June 30 (UPI) -- Large financial transfers between a Russian intelligence agency and a bank account linked to the Taliban were evidence of an alleged scheme in which Russia offered bounties to militants to kill U.S. soldiers, The New York Times reported Tuesday, citing unnamed sources.
Three officials told the newspaper that electronic data supported information Taliban detainees gave U.S. intelligence officials during interrogations. The information also was included in in President Donald Trump's written daily intelligence briefing in February, contradicting his claim Sunday that he'd never received a briefing about the alleged scheme.
White House press secretary Kayleigh McEnany told reporters Tuesday that Trump has now been briefed on the intelligence, but emphasized that there's no certainty about the truthfulness of the information.
"The president has been briefed on what is unfortunately in the public domain because of The New York Times," she said. "But that does not change the fact that there is no consensus on this intelligence that still has yet to be verified."
The White House briefed members of Congress on the intelligence Monday, with Republicans accusing the Times of publishing unconfirmed intelligence during an ongoing investigation in order to smear the president.
Democrats, though, sought a briefing directly from intelligence officials, not through the White House.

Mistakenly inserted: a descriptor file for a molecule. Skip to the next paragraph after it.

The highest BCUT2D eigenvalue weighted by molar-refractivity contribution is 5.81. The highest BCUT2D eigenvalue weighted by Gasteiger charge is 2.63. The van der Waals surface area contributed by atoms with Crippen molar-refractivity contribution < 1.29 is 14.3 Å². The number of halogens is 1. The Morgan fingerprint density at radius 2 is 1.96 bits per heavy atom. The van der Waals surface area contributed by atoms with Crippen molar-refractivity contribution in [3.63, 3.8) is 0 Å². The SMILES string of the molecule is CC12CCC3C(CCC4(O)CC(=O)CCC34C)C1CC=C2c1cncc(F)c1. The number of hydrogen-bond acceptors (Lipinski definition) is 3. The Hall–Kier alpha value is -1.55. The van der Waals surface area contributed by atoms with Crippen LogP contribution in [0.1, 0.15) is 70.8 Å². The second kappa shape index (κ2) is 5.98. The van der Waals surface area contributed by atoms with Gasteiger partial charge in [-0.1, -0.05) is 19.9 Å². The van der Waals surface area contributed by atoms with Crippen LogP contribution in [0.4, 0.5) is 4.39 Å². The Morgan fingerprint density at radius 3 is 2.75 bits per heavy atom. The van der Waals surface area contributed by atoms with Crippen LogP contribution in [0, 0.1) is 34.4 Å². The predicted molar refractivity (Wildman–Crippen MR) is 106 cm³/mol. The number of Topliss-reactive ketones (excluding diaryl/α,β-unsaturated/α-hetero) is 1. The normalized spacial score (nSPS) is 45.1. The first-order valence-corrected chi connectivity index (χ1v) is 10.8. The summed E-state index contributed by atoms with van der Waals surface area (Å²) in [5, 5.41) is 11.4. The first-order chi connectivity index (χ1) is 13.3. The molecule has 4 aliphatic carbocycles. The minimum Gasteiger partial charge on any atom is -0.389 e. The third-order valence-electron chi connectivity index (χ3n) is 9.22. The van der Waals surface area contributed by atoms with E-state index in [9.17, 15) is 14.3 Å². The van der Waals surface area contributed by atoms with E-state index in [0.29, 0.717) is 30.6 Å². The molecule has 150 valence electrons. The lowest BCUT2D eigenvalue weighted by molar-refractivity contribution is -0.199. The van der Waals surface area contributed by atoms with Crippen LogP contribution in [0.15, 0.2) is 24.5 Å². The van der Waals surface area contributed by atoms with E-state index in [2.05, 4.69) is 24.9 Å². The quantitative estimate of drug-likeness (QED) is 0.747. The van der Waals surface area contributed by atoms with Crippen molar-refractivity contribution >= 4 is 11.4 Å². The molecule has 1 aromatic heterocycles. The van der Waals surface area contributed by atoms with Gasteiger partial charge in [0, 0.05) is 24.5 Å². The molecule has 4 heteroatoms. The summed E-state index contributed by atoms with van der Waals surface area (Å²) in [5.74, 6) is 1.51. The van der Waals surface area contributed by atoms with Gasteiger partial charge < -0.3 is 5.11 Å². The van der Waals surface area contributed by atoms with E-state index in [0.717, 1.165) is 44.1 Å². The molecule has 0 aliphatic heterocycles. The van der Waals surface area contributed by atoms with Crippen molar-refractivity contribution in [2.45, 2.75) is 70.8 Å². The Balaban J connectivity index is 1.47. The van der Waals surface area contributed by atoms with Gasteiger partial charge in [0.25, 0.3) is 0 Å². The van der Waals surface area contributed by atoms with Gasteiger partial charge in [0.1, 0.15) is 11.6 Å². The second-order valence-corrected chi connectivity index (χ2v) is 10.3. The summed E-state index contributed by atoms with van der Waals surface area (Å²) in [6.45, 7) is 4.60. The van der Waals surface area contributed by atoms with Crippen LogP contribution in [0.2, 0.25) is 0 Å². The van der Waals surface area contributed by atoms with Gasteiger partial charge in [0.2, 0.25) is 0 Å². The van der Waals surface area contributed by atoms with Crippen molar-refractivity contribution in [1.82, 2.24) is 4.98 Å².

"I find it inexplicable in light of these very public allegations that the president hasn't come before the country and assured the American people that he will get to the bottom of whether Russia is putting bounties on American troops and that he will do everything in his power to make sure that we protect American troops," Rep. Adam Schiff, D-Calif., said.
The Times reported earlier this week about the scheme which targeted coalition forces, including U.S. troops. Officials said the findings were discussed by the White House's National Security Council at an interagency meeting in late March and options such as making a diplomatic complaint to Moscow or strengthening sanctions were suggested.
Officials said they believed Islamist militants, or armed criminals associated, with them collected bounty payments.
The Times said Tuesday that investigators are evaluating whether an April 2019 bombing that killed three U.S. Marines was part of the alleged scheme.
"The secretary made clear the expectation for the Taliban to live up to their commitments, which include not attacking Americans," State Department spokeswoman Morgan Ortagus said.